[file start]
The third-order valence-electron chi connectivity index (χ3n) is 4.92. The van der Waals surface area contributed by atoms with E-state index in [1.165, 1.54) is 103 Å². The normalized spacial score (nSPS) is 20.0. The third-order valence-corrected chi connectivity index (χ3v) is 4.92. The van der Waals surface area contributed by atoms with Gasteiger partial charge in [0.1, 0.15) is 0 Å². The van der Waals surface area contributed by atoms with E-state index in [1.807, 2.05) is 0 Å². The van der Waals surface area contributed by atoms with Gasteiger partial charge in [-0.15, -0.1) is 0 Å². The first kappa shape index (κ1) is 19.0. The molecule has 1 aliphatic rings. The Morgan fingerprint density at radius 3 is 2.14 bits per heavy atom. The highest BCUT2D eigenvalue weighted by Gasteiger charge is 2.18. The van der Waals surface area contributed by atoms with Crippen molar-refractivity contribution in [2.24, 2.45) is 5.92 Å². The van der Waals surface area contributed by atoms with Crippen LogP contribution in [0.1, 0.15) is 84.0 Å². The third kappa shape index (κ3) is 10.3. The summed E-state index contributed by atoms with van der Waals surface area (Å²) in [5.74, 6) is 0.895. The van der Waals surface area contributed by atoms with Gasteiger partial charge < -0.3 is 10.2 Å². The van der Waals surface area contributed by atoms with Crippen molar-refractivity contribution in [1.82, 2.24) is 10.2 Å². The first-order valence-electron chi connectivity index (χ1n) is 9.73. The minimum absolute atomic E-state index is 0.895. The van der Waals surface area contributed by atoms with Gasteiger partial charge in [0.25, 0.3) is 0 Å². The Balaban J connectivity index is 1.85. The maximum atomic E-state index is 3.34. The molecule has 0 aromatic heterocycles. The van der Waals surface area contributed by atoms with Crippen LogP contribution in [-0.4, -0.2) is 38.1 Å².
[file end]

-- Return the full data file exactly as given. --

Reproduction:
The third-order valence-electron chi connectivity index (χ3n) is 4.92. The van der Waals surface area contributed by atoms with E-state index in [1.165, 1.54) is 103 Å². The normalized spacial score (nSPS) is 20.0. The third-order valence-corrected chi connectivity index (χ3v) is 4.92. The van der Waals surface area contributed by atoms with Gasteiger partial charge in [0.1, 0.15) is 0 Å². The van der Waals surface area contributed by atoms with E-state index in [1.807, 2.05) is 0 Å². The van der Waals surface area contributed by atoms with Gasteiger partial charge in [-0.15, -0.1) is 0 Å². The first kappa shape index (κ1) is 19.0. The molecule has 1 aliphatic rings. The Morgan fingerprint density at radius 3 is 2.14 bits per heavy atom. The highest BCUT2D eigenvalue weighted by Gasteiger charge is 2.18. The van der Waals surface area contributed by atoms with Crippen molar-refractivity contribution in [2.24, 2.45) is 5.92 Å². The van der Waals surface area contributed by atoms with Crippen LogP contribution in [0.1, 0.15) is 84.0 Å². The third kappa shape index (κ3) is 10.3. The summed E-state index contributed by atoms with van der Waals surface area (Å²) in [5.74, 6) is 0.895. The van der Waals surface area contributed by atoms with Gasteiger partial charge < -0.3 is 10.2 Å². The van der Waals surface area contributed by atoms with Crippen molar-refractivity contribution in [1.82, 2.24) is 10.2 Å². The first-order valence-electron chi connectivity index (χ1n) is 9.73. The minimum absolute atomic E-state index is 0.895. The van der Waals surface area contributed by atoms with Gasteiger partial charge in [0.25, 0.3) is 0 Å². The Balaban J connectivity index is 1.85. The maximum atomic E-state index is 3.34. The molecule has 0 aromatic heterocycles. The van der Waals surface area contributed by atoms with Crippen LogP contribution in [-0.4, -0.2) is 38.1 Å².